- I will continue to correct any mention of a small room not being large enough for subwoofer freqs unless the absorptive aspect is written in and the cancelling out via reflection is offered as a possible explanation. Once again: explain how headphones might be able to work clearly down to 20Hz with only a few cubic centimeters of volume between the driver and the ear. Binksternet (talk) 05:08, 11 January 2008 (UTC)
It might be useful, for the purposes of the Discussion, to explain a theoretical misconception, too. There are many situations in sound and vibration where there's a tie between a physical object and the lowest frequency it produces or responds to. For example, an open instrument string does not produce any lower note when plucked. That same restriction does not apply, hopefully obviously, if the string is mechanically forced to resonate at a lower frequency. I.e., one could set a very strong electromagnet next to a metal string, and force it to move at any lower frequency. Once a second. Or even once a day. In this situation, the natural resonance of the string is irrelevant. In this same way, a speaker's low frequency sound does not depend on the size of the room -- it's being driven by a powerful, independent, energy source.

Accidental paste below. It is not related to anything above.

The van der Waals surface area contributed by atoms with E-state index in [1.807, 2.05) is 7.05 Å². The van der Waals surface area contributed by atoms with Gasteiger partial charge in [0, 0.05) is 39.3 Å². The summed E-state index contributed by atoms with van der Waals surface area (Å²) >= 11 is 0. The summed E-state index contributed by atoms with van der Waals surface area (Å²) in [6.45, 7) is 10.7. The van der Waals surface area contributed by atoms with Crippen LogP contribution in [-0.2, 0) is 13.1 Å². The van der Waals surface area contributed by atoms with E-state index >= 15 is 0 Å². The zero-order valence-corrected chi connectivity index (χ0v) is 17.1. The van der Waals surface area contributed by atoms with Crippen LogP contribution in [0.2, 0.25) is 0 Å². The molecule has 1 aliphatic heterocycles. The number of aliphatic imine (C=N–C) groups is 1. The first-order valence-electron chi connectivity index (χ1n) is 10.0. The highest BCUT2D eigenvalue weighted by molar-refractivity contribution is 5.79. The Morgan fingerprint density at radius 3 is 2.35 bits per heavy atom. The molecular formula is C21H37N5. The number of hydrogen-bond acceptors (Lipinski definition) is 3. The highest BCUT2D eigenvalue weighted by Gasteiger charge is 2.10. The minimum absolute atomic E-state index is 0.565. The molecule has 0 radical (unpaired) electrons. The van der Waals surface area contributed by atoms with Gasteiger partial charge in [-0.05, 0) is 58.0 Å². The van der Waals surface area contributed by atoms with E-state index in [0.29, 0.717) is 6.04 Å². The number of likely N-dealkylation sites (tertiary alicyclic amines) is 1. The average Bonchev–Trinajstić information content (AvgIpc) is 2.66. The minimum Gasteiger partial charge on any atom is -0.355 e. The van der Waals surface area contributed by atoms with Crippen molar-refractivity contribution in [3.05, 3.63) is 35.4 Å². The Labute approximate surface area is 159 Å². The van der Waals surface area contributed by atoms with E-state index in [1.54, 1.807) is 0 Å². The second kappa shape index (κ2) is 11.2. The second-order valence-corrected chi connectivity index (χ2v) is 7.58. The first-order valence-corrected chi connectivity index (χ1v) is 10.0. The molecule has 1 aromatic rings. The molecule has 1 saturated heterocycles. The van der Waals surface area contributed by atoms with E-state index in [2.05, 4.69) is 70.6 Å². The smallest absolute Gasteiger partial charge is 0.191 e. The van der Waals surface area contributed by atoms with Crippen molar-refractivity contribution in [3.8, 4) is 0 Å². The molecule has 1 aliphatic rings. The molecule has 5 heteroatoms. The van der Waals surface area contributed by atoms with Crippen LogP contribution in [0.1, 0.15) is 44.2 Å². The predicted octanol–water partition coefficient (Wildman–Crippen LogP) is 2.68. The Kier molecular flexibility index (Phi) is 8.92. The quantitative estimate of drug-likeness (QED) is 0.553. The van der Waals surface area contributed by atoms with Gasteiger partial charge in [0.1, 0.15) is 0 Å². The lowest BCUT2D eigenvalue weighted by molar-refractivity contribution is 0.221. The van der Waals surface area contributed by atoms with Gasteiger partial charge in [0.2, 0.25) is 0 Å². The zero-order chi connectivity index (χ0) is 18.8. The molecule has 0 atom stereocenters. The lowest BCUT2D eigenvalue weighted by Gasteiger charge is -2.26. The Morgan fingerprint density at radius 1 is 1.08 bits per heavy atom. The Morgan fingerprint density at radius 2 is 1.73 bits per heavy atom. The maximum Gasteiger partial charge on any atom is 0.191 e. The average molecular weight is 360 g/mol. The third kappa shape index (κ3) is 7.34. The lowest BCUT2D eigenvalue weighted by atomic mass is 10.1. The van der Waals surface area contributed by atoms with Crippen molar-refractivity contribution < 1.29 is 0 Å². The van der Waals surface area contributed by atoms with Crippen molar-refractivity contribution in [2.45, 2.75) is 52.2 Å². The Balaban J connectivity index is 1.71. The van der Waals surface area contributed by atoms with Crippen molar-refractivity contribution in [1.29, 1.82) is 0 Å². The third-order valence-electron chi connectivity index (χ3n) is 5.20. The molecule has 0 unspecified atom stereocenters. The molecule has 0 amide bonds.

There's a little more to the "room size" argument, however. For a static area to reinforce a sound (to create a standing wave or a reinforcing wave), it must be of sufficient size. This is a factor that causes people to notice differences in large rooms. But. If a room reinforces a deficiency in the recording or the audio equipment, all well and good. If one is a listener who enjoys artificially boosting low frequencies for their "impact", that's fine, too. That person may well want a large room which intensifies low sounds. Unfortunately, this intensification isn't readily changable. So a room that emphasizes, say, 20 cycles per second, will always emphasize 20 cycles per second. Whether the recording caught the source's 20 cycle sound well or not. I.e., everything at 20 cycles per second will be emphasized. For a discerning audiophile, that's a negative factor. For listeners who are less critical, but loving the "shock" of low frequency sounds, it might be positive.